8 Monday news bites (Sep 19)

Baby slings like these are 'risky'.

1. Carbon tax won’t hurt – except on power bills

The price of basics such as milk and other dairy products will rise by less than 10c a week under the carbon tax, the federal government claimed yesterday as it released figures to counter an opposition scare campaign claiming a carbon tax would impose a huge burden on struggling households. Treasury modelling also predicted meat and seafood to jump by just 10c a week, along with fruit, vegetables and alcohol. Takeaway food and restaurant meals will cost an extra 20¢ a week and rent an extra 40c. Power bills will rise the most at $4.60 a week, or $239 a year. Treasurer Wayne Swan said that overall, households would pay about $510 a year extra for a range of goods and services. Nine out of 10 families would be compensated in some way, he said.

2. Be careful with baby slings

The unexplained death of a two-day-old baby in South Australia while in a baby sling had led to the slings being labelled as a ‘risk factor’. Medical experts have warned parents to be vigilant, making sure their children are comfortable and able to breathe.

3. Number of Aussies working beyond retirement doubles in 10 years

Australians are working more than ever past the age of retirement (65 years for men) because they don’t have enough money saved. The Australian Bureau of Statistics said 334,000 workers were still in employment at that age. Workforce participation 10 years ago was at 140,000.

4. Labor’s asylum seeker attack


The Federal Government has accepted the prospect that parliament may vote down its plan to resurrect the asylum-seeker swap deal with Malaysia. In doing so, Labor accused Opposition Leader Tony Abbott of recklessness and taking an “unconscionable risk” with the lives of boat people.

Mr Abbott will have discussions with Prime Minister Julia Gillard today about changes the government is proposing to the Migration Act. He is expected to reiterate the coalition’s view the proposed changes strip away human rights protections provided by a 60 year-old United Nations convention on refugees.

New anti-smoking images.

5.Anti-smoking warnings become more gruesome

Confronting images of a 34-year-old man dying from lung cancer and a premature baby struggling to breathe are among the new warnings that will cover the front of cigarette packs from next year.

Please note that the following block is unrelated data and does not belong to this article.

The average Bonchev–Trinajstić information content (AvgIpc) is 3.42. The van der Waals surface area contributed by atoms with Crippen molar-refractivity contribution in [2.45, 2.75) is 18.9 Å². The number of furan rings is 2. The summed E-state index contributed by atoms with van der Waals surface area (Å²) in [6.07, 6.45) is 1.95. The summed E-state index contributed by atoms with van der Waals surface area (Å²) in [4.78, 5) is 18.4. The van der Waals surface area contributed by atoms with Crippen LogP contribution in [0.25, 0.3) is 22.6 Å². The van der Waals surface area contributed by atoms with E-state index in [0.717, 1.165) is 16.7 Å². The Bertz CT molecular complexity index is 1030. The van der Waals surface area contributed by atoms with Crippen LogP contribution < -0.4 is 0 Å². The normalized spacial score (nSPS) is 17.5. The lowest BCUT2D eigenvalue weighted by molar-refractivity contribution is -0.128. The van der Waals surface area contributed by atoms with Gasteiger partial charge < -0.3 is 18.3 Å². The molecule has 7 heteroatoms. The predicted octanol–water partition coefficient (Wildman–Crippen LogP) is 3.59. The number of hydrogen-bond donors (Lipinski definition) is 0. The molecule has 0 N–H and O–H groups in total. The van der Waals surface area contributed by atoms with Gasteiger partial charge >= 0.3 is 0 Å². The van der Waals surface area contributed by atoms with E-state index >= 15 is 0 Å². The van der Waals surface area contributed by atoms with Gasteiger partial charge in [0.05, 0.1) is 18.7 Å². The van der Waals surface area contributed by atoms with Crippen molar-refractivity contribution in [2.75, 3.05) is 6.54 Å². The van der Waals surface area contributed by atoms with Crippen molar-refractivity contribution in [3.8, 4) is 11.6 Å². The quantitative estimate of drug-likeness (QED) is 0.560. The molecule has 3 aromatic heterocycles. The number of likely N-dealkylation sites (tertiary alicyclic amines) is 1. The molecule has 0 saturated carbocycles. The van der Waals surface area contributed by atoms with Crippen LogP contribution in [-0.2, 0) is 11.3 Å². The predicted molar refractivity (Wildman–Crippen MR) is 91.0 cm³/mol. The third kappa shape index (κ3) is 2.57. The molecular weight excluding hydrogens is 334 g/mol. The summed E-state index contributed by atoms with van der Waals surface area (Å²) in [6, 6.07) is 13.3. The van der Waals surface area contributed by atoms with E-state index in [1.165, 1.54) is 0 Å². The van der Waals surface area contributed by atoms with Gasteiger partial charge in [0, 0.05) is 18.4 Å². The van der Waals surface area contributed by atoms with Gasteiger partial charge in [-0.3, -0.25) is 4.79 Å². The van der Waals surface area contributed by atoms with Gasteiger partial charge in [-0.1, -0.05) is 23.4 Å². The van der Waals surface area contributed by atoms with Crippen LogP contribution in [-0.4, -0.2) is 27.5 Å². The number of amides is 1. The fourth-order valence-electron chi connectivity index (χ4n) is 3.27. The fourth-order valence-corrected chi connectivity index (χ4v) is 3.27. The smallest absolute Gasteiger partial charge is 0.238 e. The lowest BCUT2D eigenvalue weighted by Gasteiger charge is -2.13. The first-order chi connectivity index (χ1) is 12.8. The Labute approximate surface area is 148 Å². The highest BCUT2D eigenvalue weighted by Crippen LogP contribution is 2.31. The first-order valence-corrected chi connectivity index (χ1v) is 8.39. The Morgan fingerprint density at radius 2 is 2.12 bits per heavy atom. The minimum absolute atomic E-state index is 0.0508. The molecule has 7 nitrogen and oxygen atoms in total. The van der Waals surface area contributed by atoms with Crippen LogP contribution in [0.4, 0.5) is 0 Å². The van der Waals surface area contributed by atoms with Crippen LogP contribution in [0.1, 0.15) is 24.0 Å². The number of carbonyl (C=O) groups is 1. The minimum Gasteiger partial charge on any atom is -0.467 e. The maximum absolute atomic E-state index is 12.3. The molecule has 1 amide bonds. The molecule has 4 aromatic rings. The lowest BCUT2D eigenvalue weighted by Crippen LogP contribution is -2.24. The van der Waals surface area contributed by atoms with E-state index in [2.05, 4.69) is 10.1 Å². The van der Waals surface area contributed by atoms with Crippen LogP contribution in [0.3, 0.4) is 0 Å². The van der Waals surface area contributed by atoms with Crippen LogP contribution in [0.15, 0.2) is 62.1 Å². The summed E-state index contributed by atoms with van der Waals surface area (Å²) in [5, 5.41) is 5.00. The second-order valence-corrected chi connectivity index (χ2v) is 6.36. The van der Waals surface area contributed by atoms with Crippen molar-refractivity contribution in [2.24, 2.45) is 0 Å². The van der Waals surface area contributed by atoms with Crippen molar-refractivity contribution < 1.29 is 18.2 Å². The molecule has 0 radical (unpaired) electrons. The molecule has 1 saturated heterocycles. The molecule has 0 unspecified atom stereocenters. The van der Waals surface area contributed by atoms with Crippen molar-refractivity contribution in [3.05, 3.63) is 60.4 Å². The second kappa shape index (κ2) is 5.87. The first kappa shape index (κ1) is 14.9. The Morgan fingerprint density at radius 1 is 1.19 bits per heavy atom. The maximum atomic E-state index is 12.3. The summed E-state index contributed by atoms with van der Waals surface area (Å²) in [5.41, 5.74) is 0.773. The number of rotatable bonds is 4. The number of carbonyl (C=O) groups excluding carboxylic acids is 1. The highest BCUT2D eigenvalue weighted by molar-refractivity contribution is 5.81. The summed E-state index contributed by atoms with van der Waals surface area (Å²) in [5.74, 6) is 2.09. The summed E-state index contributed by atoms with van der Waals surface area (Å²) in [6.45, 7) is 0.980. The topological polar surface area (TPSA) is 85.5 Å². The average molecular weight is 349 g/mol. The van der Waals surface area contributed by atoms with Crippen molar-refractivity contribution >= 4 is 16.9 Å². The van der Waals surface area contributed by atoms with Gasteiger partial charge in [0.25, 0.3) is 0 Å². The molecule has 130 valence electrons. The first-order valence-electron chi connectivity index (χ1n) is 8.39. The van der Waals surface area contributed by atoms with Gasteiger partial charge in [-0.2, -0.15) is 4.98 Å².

Fifteen new pictures will replace the photographs that have been used since 2006 as the federal government steps up its campaign to reduce the number of smokers. A government committee recommended replacing the old pictures because they were becoming familiar and starting to lose their impact.

From July 1 next year the size of the pictures will more than double to 75 per cent of the front of a cigarette pack from the present 30 per cent.

Michelle Obama

6. Parental permission to get a serving of chips

An American restaurant operator is to introduce a ”PG” system for menus in the latest victory for the campaign against obesity by the US First Lady, Michelle Obama. Darden Restaurants, which owns several chains in the US, will require children to have parental permission when they order chips with a meal. Fruit or vegetable side dishes and low-fat milk will also become standard.

Amid growing calls for healthier options the restaurants in the group will also reduce calories and sodium in meals for children by a fifth over the next decade. Mrs Obama, speaking at an Olive Garden restaurant in Hyattsville, Maryland, said it was a ”breakthrough moment in the restaurant industry”.

7. Teen ‘lived in German woods for 5 years’ 

German police are trying to crack the mystery of a teenager who appeared in Berlin claiming to have lived for five years in a forest with his now dead father.

According to German media reports, the boy, aged about 18, calls himself Ray, speaks in English with only a few words of German, and knows nothing of his origins. Carrying a tent, a sleeping bag and a backpack, he walked into Berlin city hall on September 5, saying he had walked from the forest where he was living after his father was killed in a fall some two weeks ago.

A police spokesman said they were still trying to identify the boy, who was in good health and in the care of social services.


8. Princess Mary to bring twins Prince Vincent and Princess Josephine on visit to Australia

Denmark’s Crown Princess Mary is expected to combine business and pleasure later this year, when she brings her twins Prince Vincent and Princess Josephine home to Australia for the first time in November.In their first official visit since 2005, she and Crown Prince Frederik will visit Melbourne, Sydney and Canberra.

Prime Minister Julia Gillard said the royal couple would lead a business delegation on green technologies.

Today’s news bites were brought to you by Nat.